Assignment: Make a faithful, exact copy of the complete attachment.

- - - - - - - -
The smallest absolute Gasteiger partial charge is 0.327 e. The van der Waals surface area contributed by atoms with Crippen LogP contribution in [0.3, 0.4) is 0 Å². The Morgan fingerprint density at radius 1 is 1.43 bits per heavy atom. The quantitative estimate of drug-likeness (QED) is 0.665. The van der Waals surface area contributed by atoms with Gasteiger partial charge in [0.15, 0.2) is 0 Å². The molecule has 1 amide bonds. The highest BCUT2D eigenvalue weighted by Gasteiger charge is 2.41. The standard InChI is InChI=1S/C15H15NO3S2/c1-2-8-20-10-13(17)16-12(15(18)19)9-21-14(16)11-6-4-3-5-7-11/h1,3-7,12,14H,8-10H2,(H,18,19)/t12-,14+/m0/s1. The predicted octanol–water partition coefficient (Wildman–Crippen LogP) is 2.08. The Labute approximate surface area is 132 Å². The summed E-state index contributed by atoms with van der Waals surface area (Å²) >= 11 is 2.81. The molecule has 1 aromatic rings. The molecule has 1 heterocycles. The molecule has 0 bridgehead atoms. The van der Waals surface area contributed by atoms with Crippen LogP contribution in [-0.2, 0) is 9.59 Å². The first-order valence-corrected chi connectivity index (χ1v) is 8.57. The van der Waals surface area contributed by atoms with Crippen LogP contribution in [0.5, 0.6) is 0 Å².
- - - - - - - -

The smallest absolute Gasteiger partial charge is 0.327 e. The van der Waals surface area contributed by atoms with Crippen LogP contribution in [0.3, 0.4) is 0 Å². The Morgan fingerprint density at radius 1 is 1.43 bits per heavy atom. The quantitative estimate of drug-likeness (QED) is 0.665. The van der Waals surface area contributed by atoms with Gasteiger partial charge in [0.15, 0.2) is 0 Å². The molecule has 1 amide bonds. The highest BCUT2D eigenvalue weighted by Gasteiger charge is 2.41. The standard InChI is InChI=1S/C15H15NO3S2/c1-2-8-20-10-13(17)16-12(15(18)19)9-21-14(16)11-6-4-3-5-7-11/h1,3-7,12,14H,8-10H2,(H,18,19)/t12-,14+/m0/s1. The predicted octanol–water partition coefficient (Wildman–Crippen LogP) is 2.08. The Labute approximate surface area is 132 Å². The summed E-state index contributed by atoms with van der Waals surface area (Å²) >= 11 is 2.81. The molecule has 1 aromatic rings. The molecule has 1 heterocycles. The molecule has 0 bridgehead atoms. The van der Waals surface area contributed by atoms with Crippen LogP contribution in [-0.2, 0) is 9.59 Å². The first-order valence-corrected chi connectivity index (χ1v) is 8.57. The van der Waals surface area contributed by atoms with Crippen LogP contribution in [0.5, 0.6) is 0 Å².